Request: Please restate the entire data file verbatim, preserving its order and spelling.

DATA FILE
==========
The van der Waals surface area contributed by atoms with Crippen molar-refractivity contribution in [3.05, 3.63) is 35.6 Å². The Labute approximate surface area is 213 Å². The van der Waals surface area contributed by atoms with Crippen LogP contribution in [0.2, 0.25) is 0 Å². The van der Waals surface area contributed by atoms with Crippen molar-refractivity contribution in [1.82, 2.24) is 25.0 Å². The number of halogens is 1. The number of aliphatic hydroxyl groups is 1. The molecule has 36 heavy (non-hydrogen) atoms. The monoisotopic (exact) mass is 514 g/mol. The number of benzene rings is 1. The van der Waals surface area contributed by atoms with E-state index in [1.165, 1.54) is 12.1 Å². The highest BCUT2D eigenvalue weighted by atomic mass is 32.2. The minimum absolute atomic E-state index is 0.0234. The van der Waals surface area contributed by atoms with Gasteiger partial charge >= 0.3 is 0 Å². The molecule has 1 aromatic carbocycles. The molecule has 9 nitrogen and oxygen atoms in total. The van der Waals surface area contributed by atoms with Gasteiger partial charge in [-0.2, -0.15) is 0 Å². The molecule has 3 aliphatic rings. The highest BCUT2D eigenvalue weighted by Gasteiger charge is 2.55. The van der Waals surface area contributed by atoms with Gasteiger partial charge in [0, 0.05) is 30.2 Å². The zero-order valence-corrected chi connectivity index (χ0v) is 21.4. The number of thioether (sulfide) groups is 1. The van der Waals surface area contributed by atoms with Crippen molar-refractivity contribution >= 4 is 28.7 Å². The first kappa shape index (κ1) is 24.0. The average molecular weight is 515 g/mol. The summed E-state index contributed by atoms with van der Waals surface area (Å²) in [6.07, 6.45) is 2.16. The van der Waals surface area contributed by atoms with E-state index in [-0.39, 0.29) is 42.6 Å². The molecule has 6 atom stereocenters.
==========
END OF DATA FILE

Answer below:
The van der Waals surface area contributed by atoms with Crippen molar-refractivity contribution in [3.05, 3.63) is 35.6 Å². The Labute approximate surface area is 213 Å². The van der Waals surface area contributed by atoms with Crippen LogP contribution in [0.2, 0.25) is 0 Å². The van der Waals surface area contributed by atoms with Crippen molar-refractivity contribution in [1.82, 2.24) is 25.0 Å². The number of halogens is 1. The number of aliphatic hydroxyl groups is 1. The molecule has 36 heavy (non-hydrogen) atoms. The monoisotopic (exact) mass is 514 g/mol. The number of benzene rings is 1. The van der Waals surface area contributed by atoms with E-state index in [1.165, 1.54) is 12.1 Å². The highest BCUT2D eigenvalue weighted by atomic mass is 32.2. The minimum absolute atomic E-state index is 0.0234. The van der Waals surface area contributed by atoms with Gasteiger partial charge >= 0.3 is 0 Å². The molecule has 1 aromatic carbocycles. The molecule has 9 nitrogen and oxygen atoms in total. The van der Waals surface area contributed by atoms with Gasteiger partial charge in [-0.2, -0.15) is 0 Å². The molecule has 3 aliphatic rings. The highest BCUT2D eigenvalue weighted by Gasteiger charge is 2.55. The van der Waals surface area contributed by atoms with Gasteiger partial charge in [0, 0.05) is 30.2 Å². The zero-order valence-corrected chi connectivity index (χ0v) is 21.4. The number of thioether (sulfide) groups is 1. The van der Waals surface area contributed by atoms with Crippen molar-refractivity contribution >= 4 is 28.7 Å². The first kappa shape index (κ1) is 24.0. The average molecular weight is 515 g/mol. The summed E-state index contributed by atoms with van der Waals surface area (Å²) in [6.07, 6.45) is 2.16. The van der Waals surface area contributed by atoms with E-state index in [-0.39, 0.29) is 42.6 Å². The molecule has 6 atom stereocenters.